Installing YetaWF for ASP.NET Core on Linux
.NET Core SDK
YetaWF uses ASP.NET Core 3.1.
The .NET Core SDK is required to build YetaWF.
It can be downloaded and installed from https://dotnet.microsoft.com/download/linux-package-manager/ubuntu18-04/sdk-current.
Visual Studio Code
To make changes to YetaWF, a code editor like Visual Studio Code is required. It can be downloaded and installed from https://code.visualstudio.com/download.
In order to clone the Git repository you'll need the Git tools. If these are not present on your development system you can install them from https://git-scm.com/book/en/v2/Getting-Started-Installing-Git.
Nodejs, which includes npm, can be downloaded and installed from https://nodejs.org/en/download/package-manager/.
YetaWF was tested with nodejs 12.14.1, gulp >4.
Gulp can be installed from the command line:
sudo npm install -g gulp
It also requires the latest version of gulp-cli.
sudo npm install -g gulp-cli
Bower is used for the Kendo UI Core package. Bower can be installed from the command line:
npm install -g bower
Clone The YetaWF Depot
Open a Windows Command Prompt and create an appropriate folder on your development system. Then make the new folder the current directory:
Clone the YetaWF Solution2 repository (make sure to include the trailing period in the clone statement to indicate the current folder) and retrieve all the required submodules:
git clone --recursive https://github.com/YetaWF/YetaWF-Solution2 .
Once completed, run the following command which activates the correct project files for use with ASP.NET Core.
This step is required because all the module and skin packages share the same source code between ASP.NET Core and ASP.NET 4 but the project files (*.csproj) are not compatible.
The above executes the following statements so you don't have to enter them manually. Depending on your Linux flavor, you may need to change this a bit.
# Change ownership of all files/folder
sudo chown $USER -R .
# get libgdiplus for webp image support
sudo apt-get update
sudo apt-get install -y libgdiplus libc6-dev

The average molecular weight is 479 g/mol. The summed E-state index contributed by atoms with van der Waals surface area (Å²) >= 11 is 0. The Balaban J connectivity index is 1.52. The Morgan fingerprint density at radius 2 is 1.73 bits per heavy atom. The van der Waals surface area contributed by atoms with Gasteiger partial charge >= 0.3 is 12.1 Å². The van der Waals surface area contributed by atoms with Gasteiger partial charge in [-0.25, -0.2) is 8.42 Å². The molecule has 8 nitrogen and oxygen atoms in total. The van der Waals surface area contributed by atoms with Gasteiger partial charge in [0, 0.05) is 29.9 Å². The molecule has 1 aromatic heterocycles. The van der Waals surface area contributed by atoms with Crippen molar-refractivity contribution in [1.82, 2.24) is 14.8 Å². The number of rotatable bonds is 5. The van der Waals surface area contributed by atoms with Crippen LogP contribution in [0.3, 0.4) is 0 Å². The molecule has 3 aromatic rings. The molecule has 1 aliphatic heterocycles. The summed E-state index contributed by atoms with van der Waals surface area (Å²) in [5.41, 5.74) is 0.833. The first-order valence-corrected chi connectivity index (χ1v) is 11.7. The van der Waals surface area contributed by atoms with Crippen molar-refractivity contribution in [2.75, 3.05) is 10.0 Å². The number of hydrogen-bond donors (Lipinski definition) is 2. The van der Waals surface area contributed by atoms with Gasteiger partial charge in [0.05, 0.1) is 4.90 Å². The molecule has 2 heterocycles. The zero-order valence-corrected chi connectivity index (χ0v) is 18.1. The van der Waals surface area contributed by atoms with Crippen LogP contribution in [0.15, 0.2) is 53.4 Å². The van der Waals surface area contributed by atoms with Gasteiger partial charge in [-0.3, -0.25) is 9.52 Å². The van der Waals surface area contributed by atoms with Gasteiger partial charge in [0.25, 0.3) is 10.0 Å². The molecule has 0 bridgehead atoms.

# Build and run ProjectSettings tool to set MVC6 project files and all symlinks
cp PublicTools/ProjectSettings/ProjectSettings.csproj_MVC6 PublicTools/ProjectSettings/ProjectSettings.csproj
dotnet build PublicTools/ProjectSettings
dotnet run -p PublicTools/ProjectSettings SetMVC6
dotnet run -p PublicTools/ProjectSettings SymLinks
# Build the website
npm rebuild cwebp-bin
sudo bower install --allow-root
Do not run the web project until after deciding whether to use files or a SQL DB below.
Files Or SQL DB
The default installation can run as-is and will create data files. This is intended for use with small sites (few pages or users) and for initial testing.
If you want to use files for data storage, you're ready to run the Website project. This will start your new website. Otherwise, for large scale use, it is recommended to use a SQL database to store all site data.
In order to use a SQL database, the connection string has to be specified in the AppSettings.json file.
The SQL DB is defined in AppSettings.json (located in folder ./Website/Data).
First, in the "Default" section, change the IOMode setting to "SQL".
Then add the connection string, by removing "notused_" (part of the SQLDbo and SQLConnect keys) and provide the connection string ("Data Source= ....").
. . .
"notused_SQLConnect": "Data Source=....;Initial Catalog=....;User ID=username;Password=password",
. . .
AppSettings.json shown with connection string ("Data Source=") which you would provide.
. . .
"IOMode": "SQL", <<<<<< CHANGED
"SQLDbo": "dbo", <<<<<< CHANGED
"SQLConnect": "Data Source=yoursource;Initial Catalog=yourcatalog;User ID=yourusername;Password=yourpassword", <<<<<< CHANGED
. . .
The DB itself has to be created in SQL (usually with SQL Server Management Studio). Once the DB has been created, the site can be rebuilt and started.
All tables will be created automatically during site startup.
Running The Web Project
For first time startup of the site, make sure to build a Debug build (but don't run the debugger when starting the site).
Once all of the above steps have been completed, the Website project can be started.
Once started, you can view the site in your browser:
As the site starts up, it will guide you through the initial installation.
Once the site has been created, shut down the website (Cltr-C to to shut it down), and restart it:
Your site is now up and running and you can view it again in your browser:
YetaWF can also be containerized as shown in YetaWF On Docker.